The runaway inflation being witnessed in Venezuela and the hyperinflation recorded in Zimbabwe are not peculiar to the two countries. Hungary has witnessed the highest inflation ever at 41,9 quadrillion percent. High inflation rates have also been witnessed in several countries including Germany, eastern European and Latin American nations.
It shows that inflation has no boundaries and is triggered wherever there is mismanagement.
As a result of the economic mismanagement, Venezuela, like Zimbabwe, has been rocked by protests.
To ensure the summit is not disturbed by protestors, Venezuela is apparently hosting Heads of State and Government at an island. The people of Venezuela, though, view that summit as yet another example of the government’s insensitivity to their plight.
While ordinary people suffer, Venezuelan government officials have continued wining and dining, much like their Zimbabwean counterparts.
“We’re angry and frustrated as we see the nation’s money mis-spent to feign a false normality. Our children do not drink milk and people eat once or twice a day — while the politicians demand the best champagne and wine at their banquets,” Nathalie Gomez, a 36-year-old Venezuelan hotel worker from Margarita, was quoted as saying by Reuters.
Gomez’s sentiments strike a chord with those of Zimbabweans where the country’s economic turmoil has been worsened by high levels of unemployment and drought, spawning poverty and hunger. This has not stopped Mugabe from holding birthday bashes, including this year’s which cost nearly a million dollars in Masvingo, a province hard hit by drought and gallivanting around the world.
State police have brutally crushed anti-Maduro demonstrations as evidenced by the bloody clashes between police and protestors on September 1 this year. Similar heavy-handedness by police on protestors has been witnessed in Zimbabwe as they have crushed several protests which include the August 26 demonstration by the opposition which resulted in the arrest of 69 demonstrators. Among those arrested was a 68-year-old man which drew the ire of magistrate Tendai Mahwe when he appeared in court. It begs the question as to how the two countries, on two different continents, have gotten to this stage.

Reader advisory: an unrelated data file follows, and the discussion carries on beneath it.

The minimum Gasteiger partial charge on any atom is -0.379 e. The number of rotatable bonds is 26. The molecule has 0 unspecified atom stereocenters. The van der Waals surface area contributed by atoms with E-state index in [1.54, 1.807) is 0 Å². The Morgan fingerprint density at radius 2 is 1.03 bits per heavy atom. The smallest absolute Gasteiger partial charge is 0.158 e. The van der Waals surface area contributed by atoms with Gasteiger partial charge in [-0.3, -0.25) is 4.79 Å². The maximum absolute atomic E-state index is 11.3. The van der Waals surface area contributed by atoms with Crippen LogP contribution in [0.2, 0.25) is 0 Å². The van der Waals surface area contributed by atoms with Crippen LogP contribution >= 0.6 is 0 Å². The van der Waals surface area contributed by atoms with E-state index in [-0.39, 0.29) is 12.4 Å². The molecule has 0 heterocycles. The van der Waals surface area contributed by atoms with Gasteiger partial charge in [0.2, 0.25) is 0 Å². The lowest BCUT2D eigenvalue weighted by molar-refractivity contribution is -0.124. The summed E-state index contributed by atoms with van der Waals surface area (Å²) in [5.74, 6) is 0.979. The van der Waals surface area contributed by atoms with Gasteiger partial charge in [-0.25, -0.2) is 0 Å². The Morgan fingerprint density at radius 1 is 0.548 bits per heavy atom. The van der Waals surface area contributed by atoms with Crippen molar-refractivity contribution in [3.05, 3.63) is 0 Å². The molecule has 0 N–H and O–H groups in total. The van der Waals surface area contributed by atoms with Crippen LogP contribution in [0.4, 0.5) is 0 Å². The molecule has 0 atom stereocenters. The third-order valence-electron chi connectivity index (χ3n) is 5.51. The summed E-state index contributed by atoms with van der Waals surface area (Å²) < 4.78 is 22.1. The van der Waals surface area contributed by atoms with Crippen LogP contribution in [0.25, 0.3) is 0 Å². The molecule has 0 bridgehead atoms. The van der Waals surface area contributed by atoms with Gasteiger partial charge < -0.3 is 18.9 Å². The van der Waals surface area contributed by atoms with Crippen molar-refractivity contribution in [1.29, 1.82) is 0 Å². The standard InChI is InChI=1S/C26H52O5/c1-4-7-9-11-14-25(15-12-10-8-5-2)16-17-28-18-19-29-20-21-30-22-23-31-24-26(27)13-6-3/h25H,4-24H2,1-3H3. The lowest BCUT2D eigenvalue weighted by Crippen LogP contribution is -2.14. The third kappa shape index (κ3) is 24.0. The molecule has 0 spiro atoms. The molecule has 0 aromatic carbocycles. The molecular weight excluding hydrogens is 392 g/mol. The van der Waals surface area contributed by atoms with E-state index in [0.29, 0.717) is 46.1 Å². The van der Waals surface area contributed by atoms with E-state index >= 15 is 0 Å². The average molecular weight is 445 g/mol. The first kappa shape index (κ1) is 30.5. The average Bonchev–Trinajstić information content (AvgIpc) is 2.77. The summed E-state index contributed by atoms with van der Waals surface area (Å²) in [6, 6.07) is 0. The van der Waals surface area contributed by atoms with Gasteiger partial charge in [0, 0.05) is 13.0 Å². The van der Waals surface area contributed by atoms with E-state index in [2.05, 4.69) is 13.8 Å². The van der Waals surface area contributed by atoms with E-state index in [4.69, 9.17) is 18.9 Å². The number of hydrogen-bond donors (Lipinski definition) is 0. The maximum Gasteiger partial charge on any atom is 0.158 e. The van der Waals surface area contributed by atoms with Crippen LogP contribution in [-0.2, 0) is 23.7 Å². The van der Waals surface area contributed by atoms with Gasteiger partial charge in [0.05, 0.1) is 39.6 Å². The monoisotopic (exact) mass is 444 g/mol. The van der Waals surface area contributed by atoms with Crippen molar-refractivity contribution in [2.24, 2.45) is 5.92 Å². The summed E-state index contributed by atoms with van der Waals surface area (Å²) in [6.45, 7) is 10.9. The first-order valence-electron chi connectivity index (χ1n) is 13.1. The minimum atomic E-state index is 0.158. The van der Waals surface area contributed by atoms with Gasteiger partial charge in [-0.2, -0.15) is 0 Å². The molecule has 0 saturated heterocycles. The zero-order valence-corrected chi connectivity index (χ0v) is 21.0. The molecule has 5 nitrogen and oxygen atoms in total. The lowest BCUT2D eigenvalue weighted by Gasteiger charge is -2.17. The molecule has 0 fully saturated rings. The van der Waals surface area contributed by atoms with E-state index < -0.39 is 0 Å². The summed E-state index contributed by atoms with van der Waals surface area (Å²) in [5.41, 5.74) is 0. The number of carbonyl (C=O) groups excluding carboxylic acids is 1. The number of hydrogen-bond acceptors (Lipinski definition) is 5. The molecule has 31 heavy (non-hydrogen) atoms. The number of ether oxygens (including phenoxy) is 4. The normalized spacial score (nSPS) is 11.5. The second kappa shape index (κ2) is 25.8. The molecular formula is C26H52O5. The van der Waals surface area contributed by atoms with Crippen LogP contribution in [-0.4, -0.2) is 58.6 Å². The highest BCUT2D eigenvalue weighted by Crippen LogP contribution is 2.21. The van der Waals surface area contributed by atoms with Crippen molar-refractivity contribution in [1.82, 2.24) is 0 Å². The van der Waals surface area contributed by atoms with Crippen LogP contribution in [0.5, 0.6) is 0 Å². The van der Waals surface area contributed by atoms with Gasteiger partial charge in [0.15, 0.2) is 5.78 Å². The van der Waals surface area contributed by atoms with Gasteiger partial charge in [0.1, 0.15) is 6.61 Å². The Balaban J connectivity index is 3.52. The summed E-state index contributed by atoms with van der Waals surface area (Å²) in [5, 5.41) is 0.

A wave of expropriations since 2005 left many companies in state hands, run by the late Venezuelan leader Hugo Chavez’s corrupt and incompetent cronies under the ideology popularly known as Chavismo, now continued by Maduro.
Mugabe similarly has wrought economic ruin with the chaotic land reform programme which has transformed the country from being the bread basket of the region to a net importer of food. The situation has been aggravated by the toxic indigenisation policy signed into law by Mugabe in 2008 which has dashed hopes of significant investment. That Mugabe is still clarifying the law in 2016, eight years after it became law demonstrates the problematic nature of the law.
Economist John Robertson said the problems experienced in both Venezuela and Zimbabwe are typical of members of the Non-Aligned Movement.
He said Mugabe will gobble up taxpayers’ funds by going to the summit with a delegation that will require allowances and “shopping money” at a time the country’s economic crisis is deepening.
Martyn Davies, the managing director of emerging markets and Africa at Deloitte and Touche, aptly captured the parallels between Zimbabwe and Venezuela, saying “Zimbabwe is the Venezuela of Africa without the oil.”